Dr. Beth Pruitt, Director, Center for Bioengineering University of California, Santa Barbara, “Engineering Cells and Microsystems to Study Mechanobiology”
September 27 @ 12:00 pm - 1:00 pm
Our Seminar Lab Series will be offered in hybrid format this Fall:
- The in-person seminar is being held at the Wisconsin Institute for Discovery, DeLuca Forum.
- To join online, please click the zoom link below:
- *if you are asked for a passcode: 936743
Dr. Beth Pruitt
Professor of Biological Engineering, Mechanical Engineering, BioMolecular Science and Engineering, and Molecular, Cellular and Developmental Biology
Director, Center for Bioengineering University of California, Santa Barbara
Talk Title: “Engineering Cells and Microsystems to Study Mechanobiology”
Living organisms generate and respond to mechanical forces and these forces are sensed and created by specialized cells in the body. Force generation and sensing, or more broadly the mechanobiology coupling tissue (cell) mechanics and biology, are essential in normal development, wound healing, and tissue homeostasis. Our mechanical senses of hearing and touch allow us to navigate our environment and interact with one another, yet they remain the least understood of our perceptive senses. Basic life sustaining functions such as breathing, circulation, and digestion are driven autonomously by coordinated contraction of specialized muscle cells, yet how these functions incorporate active feedback via force sensing at the cellular level is an area of active study. Meanwhile, a variety of specialized stretch activated receptors and mechanically mediated biochemical signaling pathways have been identified in recent years. Importantly, defects in proteins of these mechanically mediated pathways and receptors have been implicated in disease states spanning cardiovascular disease, cancer growth and metastasis, neuropathy, and deafness. Thus, understanding the mechanical basis of homeostasis (health) and defective cell renewal function (disease) increasingly requires us to consider the role of mechanics. To study how cells and tissues integrate mechanical signals, we and others have developed specialized cell cultures systems and micromachined tools to stimulate and measure forces and displacements at the scale of proteins and cells. A key feature of such experiments is the ability to observe cell outputs such as morphological changes, protein expression, electrophysiological signaling, force generation and transcriptional activity in response to mechanical stimuli.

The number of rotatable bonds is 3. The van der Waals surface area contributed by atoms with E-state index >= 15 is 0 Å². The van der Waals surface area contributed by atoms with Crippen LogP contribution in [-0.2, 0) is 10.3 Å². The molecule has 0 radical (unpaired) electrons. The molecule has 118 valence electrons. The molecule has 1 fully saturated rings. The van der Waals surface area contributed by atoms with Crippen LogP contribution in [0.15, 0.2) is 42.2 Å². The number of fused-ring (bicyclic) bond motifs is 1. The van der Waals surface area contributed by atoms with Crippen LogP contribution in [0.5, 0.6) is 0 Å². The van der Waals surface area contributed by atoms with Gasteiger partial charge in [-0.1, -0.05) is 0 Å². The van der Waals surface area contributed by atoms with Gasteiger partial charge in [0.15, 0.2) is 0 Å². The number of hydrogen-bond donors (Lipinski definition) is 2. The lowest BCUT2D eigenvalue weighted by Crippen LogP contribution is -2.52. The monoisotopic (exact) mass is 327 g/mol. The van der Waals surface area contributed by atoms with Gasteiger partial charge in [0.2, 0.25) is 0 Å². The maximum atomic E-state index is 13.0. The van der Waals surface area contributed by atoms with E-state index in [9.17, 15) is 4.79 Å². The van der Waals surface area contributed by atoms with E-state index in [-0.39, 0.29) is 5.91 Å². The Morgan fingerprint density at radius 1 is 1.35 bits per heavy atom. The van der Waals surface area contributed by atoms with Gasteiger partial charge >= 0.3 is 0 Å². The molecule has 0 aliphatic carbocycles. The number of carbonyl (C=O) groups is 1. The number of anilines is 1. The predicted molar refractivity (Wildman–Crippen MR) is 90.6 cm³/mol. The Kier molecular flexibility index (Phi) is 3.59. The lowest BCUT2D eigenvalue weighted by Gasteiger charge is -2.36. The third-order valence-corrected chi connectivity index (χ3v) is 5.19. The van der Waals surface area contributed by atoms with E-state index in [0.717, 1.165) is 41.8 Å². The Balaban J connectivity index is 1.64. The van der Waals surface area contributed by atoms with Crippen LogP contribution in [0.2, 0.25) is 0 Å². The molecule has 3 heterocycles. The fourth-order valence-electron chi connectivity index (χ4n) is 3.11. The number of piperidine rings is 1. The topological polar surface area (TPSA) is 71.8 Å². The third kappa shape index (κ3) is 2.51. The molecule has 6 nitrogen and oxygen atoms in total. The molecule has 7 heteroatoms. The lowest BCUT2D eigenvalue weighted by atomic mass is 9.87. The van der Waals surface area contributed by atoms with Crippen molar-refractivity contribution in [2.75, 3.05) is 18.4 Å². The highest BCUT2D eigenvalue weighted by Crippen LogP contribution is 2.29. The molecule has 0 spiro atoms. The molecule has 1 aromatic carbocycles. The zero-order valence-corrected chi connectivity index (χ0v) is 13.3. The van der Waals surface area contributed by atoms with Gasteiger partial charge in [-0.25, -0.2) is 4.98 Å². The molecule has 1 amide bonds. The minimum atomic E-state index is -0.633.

Dr. Beth Pruitt is a Professor at the University of California Santa Barbara and Director of the new Biological Engineering program. She was on the faculty at Stanford University from 2003-2018 in Mechanical Engineering and Bioengineering, where she led the Stanford Microsystems Lab focused on small-scale metrologies for interdisciplinary micro-mechanics applications such as mechanobiology, biomechanics and sensing. Beth earned her S.B. in mechanical engineering from the Massachusetts Institute of Technology (MIT) where she was in Navy ROTC and also learned sailing, leadership, and perseverance. She subsequently earned her M.S. in Manufacturing Systems Engineering from Stanford University then served as an officer in the US Navy. Her first tour of service was at the engineering headquarters of the Navy nuclear programs, and her second tour was as an instructor teaching Systems Engineering (and offshore sailing in the summer) at the U.S. Naval Academy. After her Navy service, Dr. Pruitt earned her Ph.D. in Mechanical Engineering supported as a Hertz Foundation Fellow at Stanford University with research advancing microtechnology and small-scale metrologies for force measurements. Dr. Pruitt was a postdoctoral researcher at the Swiss Federal Institute of Technology Lausanne (EPFL) working to advance the use of polymers in microdevices. And in 2012, she was a visiting professor in the Lab for Applied Mechanobiology in the Department of Health Sciences and Technology at ETH, Zurich. She has been recognized by the NSF CAREER Award, DARPA Young Faculty Award, Denice Denton Leadership Award and is a Fellow of the ASME, AIMBE, and BMES.